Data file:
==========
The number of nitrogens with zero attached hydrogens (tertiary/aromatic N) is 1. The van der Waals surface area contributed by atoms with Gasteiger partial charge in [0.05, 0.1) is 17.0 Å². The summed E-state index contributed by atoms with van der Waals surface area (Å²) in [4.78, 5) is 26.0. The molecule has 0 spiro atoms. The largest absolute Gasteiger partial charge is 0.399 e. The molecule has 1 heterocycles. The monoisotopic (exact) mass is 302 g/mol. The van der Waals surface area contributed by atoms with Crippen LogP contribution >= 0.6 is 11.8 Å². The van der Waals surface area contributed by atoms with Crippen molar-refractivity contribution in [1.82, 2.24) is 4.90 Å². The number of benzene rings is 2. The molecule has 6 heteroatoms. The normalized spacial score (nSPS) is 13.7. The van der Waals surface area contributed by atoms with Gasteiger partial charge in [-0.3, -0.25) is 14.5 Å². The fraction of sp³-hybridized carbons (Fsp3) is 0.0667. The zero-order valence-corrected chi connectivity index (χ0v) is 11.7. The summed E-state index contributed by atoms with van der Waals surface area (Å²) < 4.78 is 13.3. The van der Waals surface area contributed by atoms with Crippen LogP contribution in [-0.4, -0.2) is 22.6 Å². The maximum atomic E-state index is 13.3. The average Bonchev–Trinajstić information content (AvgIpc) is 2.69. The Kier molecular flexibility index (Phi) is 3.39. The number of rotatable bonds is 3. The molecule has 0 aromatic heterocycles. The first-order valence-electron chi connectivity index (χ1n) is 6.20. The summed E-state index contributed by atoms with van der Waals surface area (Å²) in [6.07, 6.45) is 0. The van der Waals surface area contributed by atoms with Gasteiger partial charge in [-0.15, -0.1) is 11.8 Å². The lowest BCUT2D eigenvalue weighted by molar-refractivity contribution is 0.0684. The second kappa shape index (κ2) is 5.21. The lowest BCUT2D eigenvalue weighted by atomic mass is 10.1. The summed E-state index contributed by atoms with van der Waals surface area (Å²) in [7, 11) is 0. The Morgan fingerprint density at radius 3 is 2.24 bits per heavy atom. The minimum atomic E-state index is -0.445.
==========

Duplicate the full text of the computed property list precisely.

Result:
The number of nitrogens with zero attached hydrogens (tertiary/aromatic N) is 1. The van der Waals surface area contributed by atoms with Gasteiger partial charge in [0.05, 0.1) is 17.0 Å². The summed E-state index contributed by atoms with van der Waals surface area (Å²) in [4.78, 5) is 26.0. The molecule has 0 spiro atoms. The largest absolute Gasteiger partial charge is 0.399 e. The molecule has 1 heterocycles. The monoisotopic (exact) mass is 302 g/mol. The van der Waals surface area contributed by atoms with Crippen LogP contribution >= 0.6 is 11.8 Å². The van der Waals surface area contributed by atoms with Crippen molar-refractivity contribution in [1.82, 2.24) is 4.90 Å². The number of benzene rings is 2. The molecule has 6 heteroatoms. The normalized spacial score (nSPS) is 13.7. The van der Waals surface area contributed by atoms with Gasteiger partial charge in [-0.3, -0.25) is 14.5 Å². The fraction of sp³-hybridized carbons (Fsp3) is 0.0667. The zero-order valence-corrected chi connectivity index (χ0v) is 11.7. The summed E-state index contributed by atoms with van der Waals surface area (Å²) < 4.78 is 13.3. The van der Waals surface area contributed by atoms with Crippen LogP contribution in [-0.4, -0.2) is 22.6 Å². The maximum atomic E-state index is 13.3. The average Bonchev–Trinajstić information content (AvgIpc) is 2.69. The Kier molecular flexibility index (Phi) is 3.39. The number of rotatable bonds is 3. The molecule has 0 aromatic heterocycles. The first-order valence-electron chi connectivity index (χ1n) is 6.20. The summed E-state index contributed by atoms with van der Waals surface area (Å²) in [6.07, 6.45) is 0. The van der Waals surface area contributed by atoms with Gasteiger partial charge in [-0.15, -0.1) is 11.8 Å². The lowest BCUT2D eigenvalue weighted by molar-refractivity contribution is 0.0684. The second kappa shape index (κ2) is 5.21. The lowest BCUT2D eigenvalue weighted by atomic mass is 10.1. The summed E-state index contributed by atoms with van der Waals surface area (Å²) in [7, 11) is 0. The Morgan fingerprint density at radius 3 is 2.24 bits per heavy atom. The minimum atomic E-state index is -0.445.